Mindfulness in the Library, a guest post by Erica B. Marcus
As the mindfulness director at a small middle school in Maine, I tend to float between classrooms to teach. When I’m not teaching, my desk sits in my favorite place in the school: the library. Libraries have always been sanctuaries. I am impressed how librarians are now more intentionally turning them into spaces where students can seek refuge both in and out of books. The librarian and I at our school have partnered to make it a space where students can come with the intention of finding pause and respite in their often-hectic days.
We have started offering yoga programming to students during study periods, and after school for staff. The movability of bookshelves, tables, and chairs have allowed us to create a wide-open space to practice in. Twice now, I have witnessed eighth graders fall asleep at the end of a practice, and they often remark on how much better their bodies feel as they leave. Staff members report so much relief at the end of an often-tense day. If you have the space and a screen, but no yoga expertise, you can even offer a prerecorded class like Yoga With Adrienne.
We also have transitioned an underutilized green room into The Mindful Studio where students can come not only to record videos, but also to reset during the day when they feel overwhelmed. A group of sixth graders called the Mindfulness Ambassadors considered all aspects of the project when they designed the room, from soothing paint colors to interactive elements.
So what are some of the objects and features students wanted for this kind of space?
- Comfortable seating. Students decided beanbag chairs would lend themselves nicely to the space. They also put a rug down, which is more inviting than our industrial carpet. Yoga mats could provide this same comfort.
- Fidgets. For students who struggle with stillness, these have given them something to focus their attention on. Coloring pages, sand gardens, and painting can all have a similar impact.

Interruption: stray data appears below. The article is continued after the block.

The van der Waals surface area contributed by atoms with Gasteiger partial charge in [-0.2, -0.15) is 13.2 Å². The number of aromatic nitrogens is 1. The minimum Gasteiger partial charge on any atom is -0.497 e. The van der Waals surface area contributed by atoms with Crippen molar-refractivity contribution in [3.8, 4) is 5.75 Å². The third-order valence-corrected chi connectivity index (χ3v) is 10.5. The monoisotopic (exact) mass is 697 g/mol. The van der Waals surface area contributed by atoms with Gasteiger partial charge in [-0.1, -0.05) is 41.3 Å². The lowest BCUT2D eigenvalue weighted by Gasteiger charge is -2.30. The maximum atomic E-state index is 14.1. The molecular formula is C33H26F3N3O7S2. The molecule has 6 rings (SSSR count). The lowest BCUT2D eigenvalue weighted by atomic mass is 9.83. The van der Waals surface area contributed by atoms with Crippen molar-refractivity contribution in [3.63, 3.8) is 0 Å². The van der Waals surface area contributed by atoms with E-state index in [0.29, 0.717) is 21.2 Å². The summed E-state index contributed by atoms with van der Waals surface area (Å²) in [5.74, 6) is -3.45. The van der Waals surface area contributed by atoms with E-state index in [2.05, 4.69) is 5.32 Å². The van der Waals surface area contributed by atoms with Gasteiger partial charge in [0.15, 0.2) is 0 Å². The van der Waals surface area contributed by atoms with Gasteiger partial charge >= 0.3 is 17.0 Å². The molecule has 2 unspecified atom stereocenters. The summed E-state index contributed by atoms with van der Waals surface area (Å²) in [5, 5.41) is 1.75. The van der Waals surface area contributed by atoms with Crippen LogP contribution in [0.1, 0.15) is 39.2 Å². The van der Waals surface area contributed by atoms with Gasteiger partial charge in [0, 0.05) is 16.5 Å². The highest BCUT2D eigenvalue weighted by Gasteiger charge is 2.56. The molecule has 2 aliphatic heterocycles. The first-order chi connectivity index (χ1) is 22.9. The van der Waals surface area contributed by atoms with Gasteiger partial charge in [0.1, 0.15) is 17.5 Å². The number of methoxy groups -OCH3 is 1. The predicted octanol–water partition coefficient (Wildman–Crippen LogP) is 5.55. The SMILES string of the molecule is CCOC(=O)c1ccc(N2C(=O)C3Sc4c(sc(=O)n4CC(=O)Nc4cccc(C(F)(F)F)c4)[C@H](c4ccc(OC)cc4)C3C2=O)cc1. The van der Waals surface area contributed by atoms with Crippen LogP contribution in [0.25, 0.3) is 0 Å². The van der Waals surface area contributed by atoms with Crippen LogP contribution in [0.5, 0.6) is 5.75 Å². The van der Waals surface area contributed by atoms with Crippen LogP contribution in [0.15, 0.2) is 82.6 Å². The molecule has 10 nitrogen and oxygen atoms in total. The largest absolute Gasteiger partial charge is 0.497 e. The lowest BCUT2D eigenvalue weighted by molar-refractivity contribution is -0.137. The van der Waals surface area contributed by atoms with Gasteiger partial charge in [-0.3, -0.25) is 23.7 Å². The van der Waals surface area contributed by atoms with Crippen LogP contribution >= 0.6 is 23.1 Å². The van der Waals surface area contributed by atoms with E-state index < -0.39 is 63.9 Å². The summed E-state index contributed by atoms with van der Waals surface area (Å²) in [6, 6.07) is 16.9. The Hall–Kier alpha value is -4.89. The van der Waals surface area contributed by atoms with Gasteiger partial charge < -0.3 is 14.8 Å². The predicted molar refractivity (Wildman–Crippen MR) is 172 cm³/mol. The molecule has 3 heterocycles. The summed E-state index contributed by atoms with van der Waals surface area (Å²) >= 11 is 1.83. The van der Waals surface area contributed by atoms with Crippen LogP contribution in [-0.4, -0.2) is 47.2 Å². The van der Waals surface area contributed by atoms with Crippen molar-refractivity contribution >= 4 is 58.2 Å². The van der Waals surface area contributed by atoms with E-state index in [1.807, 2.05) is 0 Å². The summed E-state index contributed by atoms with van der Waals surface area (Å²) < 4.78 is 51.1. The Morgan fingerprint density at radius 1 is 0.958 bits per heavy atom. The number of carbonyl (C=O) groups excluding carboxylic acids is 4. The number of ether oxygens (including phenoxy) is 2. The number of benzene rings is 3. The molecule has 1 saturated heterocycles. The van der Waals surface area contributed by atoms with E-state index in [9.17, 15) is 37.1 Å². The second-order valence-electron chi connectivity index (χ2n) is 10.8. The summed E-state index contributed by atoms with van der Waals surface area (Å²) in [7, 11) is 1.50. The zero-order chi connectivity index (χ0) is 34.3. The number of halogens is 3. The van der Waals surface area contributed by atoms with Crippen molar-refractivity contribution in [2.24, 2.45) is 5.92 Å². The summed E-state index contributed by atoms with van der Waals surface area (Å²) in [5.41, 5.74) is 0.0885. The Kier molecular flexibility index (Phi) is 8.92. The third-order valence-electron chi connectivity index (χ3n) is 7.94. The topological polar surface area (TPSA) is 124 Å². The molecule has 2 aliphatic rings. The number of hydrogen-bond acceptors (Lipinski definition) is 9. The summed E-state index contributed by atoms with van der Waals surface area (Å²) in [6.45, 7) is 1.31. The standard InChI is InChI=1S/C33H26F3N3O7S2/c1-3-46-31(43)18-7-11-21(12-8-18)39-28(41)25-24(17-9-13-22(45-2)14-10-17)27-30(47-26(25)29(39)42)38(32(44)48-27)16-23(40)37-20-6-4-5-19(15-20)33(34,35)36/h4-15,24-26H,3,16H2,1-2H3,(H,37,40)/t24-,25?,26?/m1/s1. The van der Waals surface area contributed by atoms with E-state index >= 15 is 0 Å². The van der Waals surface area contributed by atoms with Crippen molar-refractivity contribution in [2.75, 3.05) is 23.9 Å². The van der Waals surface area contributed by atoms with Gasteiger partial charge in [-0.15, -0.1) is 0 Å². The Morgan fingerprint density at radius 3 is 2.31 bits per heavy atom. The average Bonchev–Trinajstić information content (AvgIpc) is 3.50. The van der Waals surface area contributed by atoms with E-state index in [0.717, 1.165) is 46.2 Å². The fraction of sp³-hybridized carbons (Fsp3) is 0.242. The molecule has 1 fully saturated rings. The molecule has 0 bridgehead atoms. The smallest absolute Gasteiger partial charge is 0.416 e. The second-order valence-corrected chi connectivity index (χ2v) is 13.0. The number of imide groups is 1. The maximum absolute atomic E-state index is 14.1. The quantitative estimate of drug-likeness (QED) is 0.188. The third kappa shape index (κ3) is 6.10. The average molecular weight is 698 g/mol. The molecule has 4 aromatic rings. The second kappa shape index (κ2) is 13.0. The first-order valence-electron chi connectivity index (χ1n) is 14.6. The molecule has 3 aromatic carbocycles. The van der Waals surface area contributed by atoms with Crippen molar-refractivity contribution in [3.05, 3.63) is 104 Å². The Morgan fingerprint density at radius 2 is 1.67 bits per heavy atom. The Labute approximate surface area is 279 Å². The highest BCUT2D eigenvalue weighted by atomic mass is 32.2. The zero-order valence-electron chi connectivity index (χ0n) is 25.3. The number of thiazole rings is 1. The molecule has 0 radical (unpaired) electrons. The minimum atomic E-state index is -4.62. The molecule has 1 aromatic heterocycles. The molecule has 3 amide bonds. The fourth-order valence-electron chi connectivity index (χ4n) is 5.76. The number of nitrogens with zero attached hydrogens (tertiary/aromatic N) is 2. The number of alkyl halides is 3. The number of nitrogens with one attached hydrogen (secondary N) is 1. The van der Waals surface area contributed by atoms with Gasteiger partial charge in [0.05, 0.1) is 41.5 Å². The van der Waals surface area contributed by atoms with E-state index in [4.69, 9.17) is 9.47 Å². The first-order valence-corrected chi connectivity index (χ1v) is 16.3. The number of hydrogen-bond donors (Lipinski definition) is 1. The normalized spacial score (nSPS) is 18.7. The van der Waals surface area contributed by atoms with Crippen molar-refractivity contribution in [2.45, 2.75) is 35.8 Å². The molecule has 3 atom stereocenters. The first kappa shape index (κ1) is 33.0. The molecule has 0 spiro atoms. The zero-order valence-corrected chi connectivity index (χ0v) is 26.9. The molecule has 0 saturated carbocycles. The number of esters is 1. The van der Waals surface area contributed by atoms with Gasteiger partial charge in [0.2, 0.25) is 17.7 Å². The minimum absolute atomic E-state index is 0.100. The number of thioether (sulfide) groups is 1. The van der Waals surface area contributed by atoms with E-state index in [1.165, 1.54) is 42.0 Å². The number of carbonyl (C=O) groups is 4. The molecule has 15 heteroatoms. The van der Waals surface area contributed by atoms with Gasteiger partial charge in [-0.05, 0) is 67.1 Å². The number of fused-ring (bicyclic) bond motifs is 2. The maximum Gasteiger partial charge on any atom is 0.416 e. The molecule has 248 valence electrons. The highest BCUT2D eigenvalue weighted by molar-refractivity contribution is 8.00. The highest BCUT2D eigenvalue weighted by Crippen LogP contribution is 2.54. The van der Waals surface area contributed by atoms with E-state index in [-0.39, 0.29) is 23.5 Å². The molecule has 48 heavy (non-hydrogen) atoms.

- Lighting. Students added fairy lights, and they have especially enjoyed a star projector on the ceiling. They appreciate the shift to a low light space as a respite from the glare of the overhead fluorescents.
- Visual focus. In addition to watching a star projector, students enjoy a small electronic fish tank. A lava lamp, waterfall, or other slow-moving feature could also provide a visual focal point.
- Guided practice. We have included an iPad loaded with mindfulness and meditation apps for students to explore such as Calm, Smiling Mind, and Mindful Life Project. Headspace and 10% Happier are other good options for older students.
- Privacy. Even if you don’t have an entire room to block off, a nook or partitioned space can make it more easeful for students.
As the author of Attention Hijacked: Using Mindfulness to Reclaim Your Brain from Tech, part of my work is to help students develop healthy relationships with tech. When we come to take refuge in the library together, I ask students to take a break from their devices. Not because I think technology is bad, but because I think we all need breaks in our day away from it. The mindfulness room is meant to be a space to become grounded in the present moment experience, internal and external, and our screens often distract us from that reality (though we can also use apps to help facilitate that process). The hope is that the more students have access to tools and strategies for how to show up in the world, the less they rely on tech to distract them.
About Attention Hijacked: Using Mindfulness to Reclaim Your Brain from Tech
Technology surrounds us every day: a phone alarm wakes us up, an electronic calendar tracks assignment deadlines, GPS directs us to the new dentist’s office, social media keeps us connected to friends and family, and streaming platforms make sure we’re never without something new to binge-watch. Our devices and apps can make life much more convenient and entertaining.
But for years, scientists have warned that too much screen time may have negative effects on our health. With portable devices and remote learning, it is even more difficult to put down electronics. Being intentional about how and when to unplug can help teens and young adults to protect their physical and mental wellbeing in a world where screens and technology are increasingly becoming necessities rather than just conveniences.
Attention Hijacked offers a roadmap for those deciding how they want to deal with technology, exploring the ways technology affects the individual, dispelling common misinformation, and using this knowledge to make personalized decisions. Page Plus links in the book lead to mindfulness and meditation audio clips. Using mindfulness techniques, this book gives readers the power to take charge of their technology use.
Publisher: Lerner Publishing Group
Publication date: 05/03/2022
Age Range: 13 – 14 Years
Filed under: Uncategorized
About Amanda MacGregor
Amanda MacGregor works in an elementary library, loves dogs, and can be found on Twitter @CiteSomething.
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